Highly Personalized Advertising

Category: Uncategorized

I really dislike it when people tell me that they hate advertising. No, what they hate is poorly targeted and irrelevant advertising. Today I got a highly targeted & personalized message. It’s also social media done oh-so-right.

Over the Fourth of July weekend, I was in Austin. We were staying on the East Side and got the chance to check out plenty of joints new and old. On our first night we walked by one with a sign outside advertising “fine cocktails.” Now, being a cocktail lover,  I mentioned to my husband that we needed to go by there before the weekend ended.”Sure,” he said.

We continued our weekend, making fun of the bars on 6th Street for hawking $1 shots and well drinks. “What kind of cheap-o drinker do they think I am?” This is the thought that crept into my mind. Our friend Kevin suggested that if they began offering high end beverages to me I might be more inclined. Yes, yes, I thought, that is true.

At any rate, we finally made it back to this bar advertising “fine cocktails.” Now, if I see a place with “fine cocktails” I might expect that their bartenders have a menu of particulars. Or a list at least of their favorites. Or can communicate those to customers in a way that shows they understand the concept of “fine cocktails.” We finally got the attention of the bartender and I asked if he had a menu. He took one look at me (short, blonde, female) and said “I’ll make you what all the girls like.”

Here’s the rest of our conversation:

Me: “What is that?”

Bartender: “It’s a cherry smash.”

Me: “What’s in that?” <– Knowing full well it’s something syrupy sweet.

Bartender: “It’s a flavored vod…”

Me: “I don’t do flavored vodka. Do you have Pimm’s?”

Bartender: “Yes.”

Me: “Fine, a Pimm’s cup it is.”

Now, it should be noted despite that the bartender poorly assumed I would like something that is full of sugar and plainly hides the taste of alcohol, he made a delicious and well-crafted Pimm’s cup, muddling cucumber and Hendrick’s before adding Pimm’s and a splash of ginger ale. See, not so hard.

However, I couldn’t leave it at that. I don’t like that bartenders assume that because we are women that we want cruddy drinks. So I created a Foursquare tip:

“Despite claims to great cocktails there is no drinks menu. If you possess a vagina you will be told you should have some god-awful cherry vodka drink. Order your standbys & it’ll be fine.”

Today I got a tweet from a completely different Austin bar, the Firehouse Hostel:

@u_m: We’d love to serve you a handcrafted cocktail from our extensive drink menu. No god-awful cherry vodka drinks here! #ATX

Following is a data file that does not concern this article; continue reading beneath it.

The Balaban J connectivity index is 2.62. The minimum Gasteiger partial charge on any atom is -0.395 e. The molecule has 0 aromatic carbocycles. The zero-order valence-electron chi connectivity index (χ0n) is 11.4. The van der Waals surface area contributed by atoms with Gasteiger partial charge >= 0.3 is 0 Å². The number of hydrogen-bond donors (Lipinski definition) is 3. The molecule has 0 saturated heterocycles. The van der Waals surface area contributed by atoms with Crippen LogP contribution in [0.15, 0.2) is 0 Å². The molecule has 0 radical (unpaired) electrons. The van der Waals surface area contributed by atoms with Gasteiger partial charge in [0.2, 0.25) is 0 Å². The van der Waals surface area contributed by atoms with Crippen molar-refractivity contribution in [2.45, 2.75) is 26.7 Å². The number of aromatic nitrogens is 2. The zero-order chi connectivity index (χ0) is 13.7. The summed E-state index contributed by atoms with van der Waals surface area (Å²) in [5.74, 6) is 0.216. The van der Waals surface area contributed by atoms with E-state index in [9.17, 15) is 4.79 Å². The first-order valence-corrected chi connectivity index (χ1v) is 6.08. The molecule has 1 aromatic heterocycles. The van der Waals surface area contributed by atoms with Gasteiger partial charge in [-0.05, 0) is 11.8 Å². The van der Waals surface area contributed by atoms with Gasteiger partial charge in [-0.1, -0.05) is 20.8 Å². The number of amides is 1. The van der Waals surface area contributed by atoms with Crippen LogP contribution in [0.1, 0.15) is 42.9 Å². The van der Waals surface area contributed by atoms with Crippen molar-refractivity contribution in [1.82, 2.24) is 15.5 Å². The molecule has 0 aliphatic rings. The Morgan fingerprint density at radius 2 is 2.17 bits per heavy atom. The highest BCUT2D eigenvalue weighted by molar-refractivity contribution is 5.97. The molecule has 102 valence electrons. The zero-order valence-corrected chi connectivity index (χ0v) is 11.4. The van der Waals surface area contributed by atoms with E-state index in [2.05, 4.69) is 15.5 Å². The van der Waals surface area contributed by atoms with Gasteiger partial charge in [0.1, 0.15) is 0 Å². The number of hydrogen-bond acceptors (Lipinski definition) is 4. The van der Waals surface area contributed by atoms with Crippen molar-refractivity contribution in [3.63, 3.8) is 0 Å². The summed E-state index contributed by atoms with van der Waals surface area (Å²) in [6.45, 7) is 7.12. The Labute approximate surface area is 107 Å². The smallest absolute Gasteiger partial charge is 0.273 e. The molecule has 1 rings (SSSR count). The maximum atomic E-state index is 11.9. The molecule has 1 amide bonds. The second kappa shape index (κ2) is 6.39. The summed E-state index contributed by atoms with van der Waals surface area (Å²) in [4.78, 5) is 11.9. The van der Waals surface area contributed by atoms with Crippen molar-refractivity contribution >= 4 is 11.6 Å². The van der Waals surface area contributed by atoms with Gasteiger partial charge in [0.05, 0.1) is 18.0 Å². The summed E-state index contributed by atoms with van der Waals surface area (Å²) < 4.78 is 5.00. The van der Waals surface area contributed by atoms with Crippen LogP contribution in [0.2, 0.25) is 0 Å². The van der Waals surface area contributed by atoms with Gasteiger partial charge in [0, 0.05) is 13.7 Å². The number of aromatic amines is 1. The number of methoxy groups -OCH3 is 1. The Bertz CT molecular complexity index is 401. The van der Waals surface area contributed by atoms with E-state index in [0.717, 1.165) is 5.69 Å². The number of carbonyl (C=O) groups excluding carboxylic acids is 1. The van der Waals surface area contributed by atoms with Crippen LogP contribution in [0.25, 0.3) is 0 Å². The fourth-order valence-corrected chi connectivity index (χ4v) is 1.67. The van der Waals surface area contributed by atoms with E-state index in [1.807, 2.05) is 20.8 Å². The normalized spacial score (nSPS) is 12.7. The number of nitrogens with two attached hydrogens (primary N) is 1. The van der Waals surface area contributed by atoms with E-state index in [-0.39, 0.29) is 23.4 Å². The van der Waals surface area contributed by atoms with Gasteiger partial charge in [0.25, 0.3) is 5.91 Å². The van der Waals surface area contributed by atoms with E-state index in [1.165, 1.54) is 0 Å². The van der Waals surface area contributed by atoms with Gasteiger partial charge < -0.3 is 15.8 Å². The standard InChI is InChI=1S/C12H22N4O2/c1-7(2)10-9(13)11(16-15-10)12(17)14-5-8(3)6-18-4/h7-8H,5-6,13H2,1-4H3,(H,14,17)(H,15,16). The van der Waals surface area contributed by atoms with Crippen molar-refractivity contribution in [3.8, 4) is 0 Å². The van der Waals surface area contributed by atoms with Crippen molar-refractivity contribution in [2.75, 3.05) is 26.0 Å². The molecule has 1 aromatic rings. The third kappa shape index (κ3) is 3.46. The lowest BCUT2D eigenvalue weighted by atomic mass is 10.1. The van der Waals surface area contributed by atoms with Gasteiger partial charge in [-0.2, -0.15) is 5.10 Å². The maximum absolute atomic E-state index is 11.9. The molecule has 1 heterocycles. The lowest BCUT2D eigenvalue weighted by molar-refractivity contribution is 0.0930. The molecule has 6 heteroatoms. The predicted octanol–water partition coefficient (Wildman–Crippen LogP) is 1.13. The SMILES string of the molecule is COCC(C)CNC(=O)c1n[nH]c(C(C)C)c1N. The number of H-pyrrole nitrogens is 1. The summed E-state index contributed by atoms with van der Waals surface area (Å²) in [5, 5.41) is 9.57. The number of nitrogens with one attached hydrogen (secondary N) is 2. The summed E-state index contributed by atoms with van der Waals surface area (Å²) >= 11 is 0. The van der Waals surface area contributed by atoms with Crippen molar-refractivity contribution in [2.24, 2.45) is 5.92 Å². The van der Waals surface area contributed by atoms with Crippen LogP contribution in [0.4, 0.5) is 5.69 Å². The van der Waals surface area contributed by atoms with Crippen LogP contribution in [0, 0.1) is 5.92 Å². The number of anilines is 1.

WHOA! This means that the fine folks at Firehouse had to:

  1. Read my Foursquare tip
  2. Find my Twitter profile (ok, fairly easy as the two services are connected)
  3. Write a personalized invite to me that was relevant, topical and awesome

Read that again.

  1. They are watching what competitive bars in Austin are doing and seeing what people have to say about them.
  2. They are looking for people who might enjoy their services.
  3. They are crafting attractive marketing messages by hand.

Hats off, Firehouse. Looking forward to seeing you in the ATX!

7 comments on “Highly Personalized Advertising”

  1. I love this! And you, for sticking up for yourself and all classy lady cocktail drinkers, while being composed and dignified.

    Too many bars (dives, joints,) abuse the term “fine” cocktails on their signage by using it as a lure, a catch all, without offering the specific service it implies.

    — nomi
    • So true Nomi! I wasn’t certain how classy it would be to include the v-word, but I was glad to stick up for the ladies who drink!

      — Carla
  2. That is awesome! We totally have to go there next time you’re in town.

    — Hadley
    • Yes! Or check it out in the meantime and let me know what you think. Just the fact that they did this, makes me want to go there.

      — Carla
  3. “I really dislike it when people tell me that they hate advertising. No, what they hate is poorly targeted and irrelevant advertising.” THIS. x1000. For realz.

    andrewjthomas
    • I can’t tell you how many times people say this to me, then turn around and start talking about an app, a piece of clothing they want, a movie, or a band. How did they hear about those? Likely some form of marketing or advertising. Heart the comment, AJT!

      — Carla